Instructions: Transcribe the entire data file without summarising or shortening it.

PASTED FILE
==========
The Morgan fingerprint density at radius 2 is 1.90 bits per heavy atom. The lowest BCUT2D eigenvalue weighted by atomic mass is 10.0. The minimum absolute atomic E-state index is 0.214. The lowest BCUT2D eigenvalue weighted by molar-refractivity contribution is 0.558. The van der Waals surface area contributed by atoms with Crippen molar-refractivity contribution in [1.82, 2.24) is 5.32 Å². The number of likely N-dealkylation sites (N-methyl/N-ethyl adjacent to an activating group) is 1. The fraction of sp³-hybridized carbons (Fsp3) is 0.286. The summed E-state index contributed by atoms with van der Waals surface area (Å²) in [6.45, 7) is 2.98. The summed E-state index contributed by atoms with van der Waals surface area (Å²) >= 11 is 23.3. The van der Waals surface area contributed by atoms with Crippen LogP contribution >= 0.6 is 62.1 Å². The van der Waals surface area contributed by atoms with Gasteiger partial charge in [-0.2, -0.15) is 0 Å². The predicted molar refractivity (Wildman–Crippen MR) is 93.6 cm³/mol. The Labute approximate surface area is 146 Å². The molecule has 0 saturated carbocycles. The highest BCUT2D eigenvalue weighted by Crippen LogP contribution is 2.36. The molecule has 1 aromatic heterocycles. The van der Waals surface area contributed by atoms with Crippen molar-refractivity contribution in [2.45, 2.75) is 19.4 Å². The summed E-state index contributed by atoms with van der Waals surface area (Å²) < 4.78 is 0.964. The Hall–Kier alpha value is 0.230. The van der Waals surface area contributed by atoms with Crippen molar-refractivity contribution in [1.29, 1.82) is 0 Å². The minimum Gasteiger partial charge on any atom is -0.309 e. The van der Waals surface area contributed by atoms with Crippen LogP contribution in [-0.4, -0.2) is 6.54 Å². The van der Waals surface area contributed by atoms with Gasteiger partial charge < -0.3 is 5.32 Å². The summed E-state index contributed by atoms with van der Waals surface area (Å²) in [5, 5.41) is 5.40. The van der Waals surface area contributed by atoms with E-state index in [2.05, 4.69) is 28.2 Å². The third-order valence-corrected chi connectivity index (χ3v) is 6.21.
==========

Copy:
The Morgan fingerprint density at radius 2 is 1.90 bits per heavy atom. The lowest BCUT2D eigenvalue weighted by atomic mass is 10.0. The minimum absolute atomic E-state index is 0.214. The lowest BCUT2D eigenvalue weighted by molar-refractivity contribution is 0.558. The van der Waals surface area contributed by atoms with Crippen molar-refractivity contribution in [1.82, 2.24) is 5.32 Å². The number of likely N-dealkylation sites (N-methyl/N-ethyl adjacent to an activating group) is 1. The fraction of sp³-hybridized carbons (Fsp3) is 0.286. The summed E-state index contributed by atoms with van der Waals surface area (Å²) in [6.45, 7) is 2.98. The summed E-state index contributed by atoms with van der Waals surface area (Å²) >= 11 is 23.3. The van der Waals surface area contributed by atoms with Crippen LogP contribution >= 0.6 is 62.1 Å². The van der Waals surface area contributed by atoms with Gasteiger partial charge in [-0.2, -0.15) is 0 Å². The predicted molar refractivity (Wildman–Crippen MR) is 93.6 cm³/mol. The Labute approximate surface area is 146 Å². The molecule has 0 saturated carbocycles. The highest BCUT2D eigenvalue weighted by Crippen LogP contribution is 2.36. The molecule has 1 aromatic heterocycles. The van der Waals surface area contributed by atoms with Crippen molar-refractivity contribution in [2.45, 2.75) is 19.4 Å². The summed E-state index contributed by atoms with van der Waals surface area (Å²) < 4.78 is 0.964. The Hall–Kier alpha value is 0.230. The van der Waals surface area contributed by atoms with Crippen molar-refractivity contribution in [1.29, 1.82) is 0 Å². The minimum Gasteiger partial charge on any atom is -0.309 e. The van der Waals surface area contributed by atoms with Crippen LogP contribution in [-0.4, -0.2) is 6.54 Å². The van der Waals surface area contributed by atoms with Gasteiger partial charge < -0.3 is 5.32 Å². The summed E-state index contributed by atoms with van der Waals surface area (Å²) in [5, 5.41) is 5.40. The van der Waals surface area contributed by atoms with E-state index in [2.05, 4.69) is 28.2 Å². The third-order valence-corrected chi connectivity index (χ3v) is 6.21.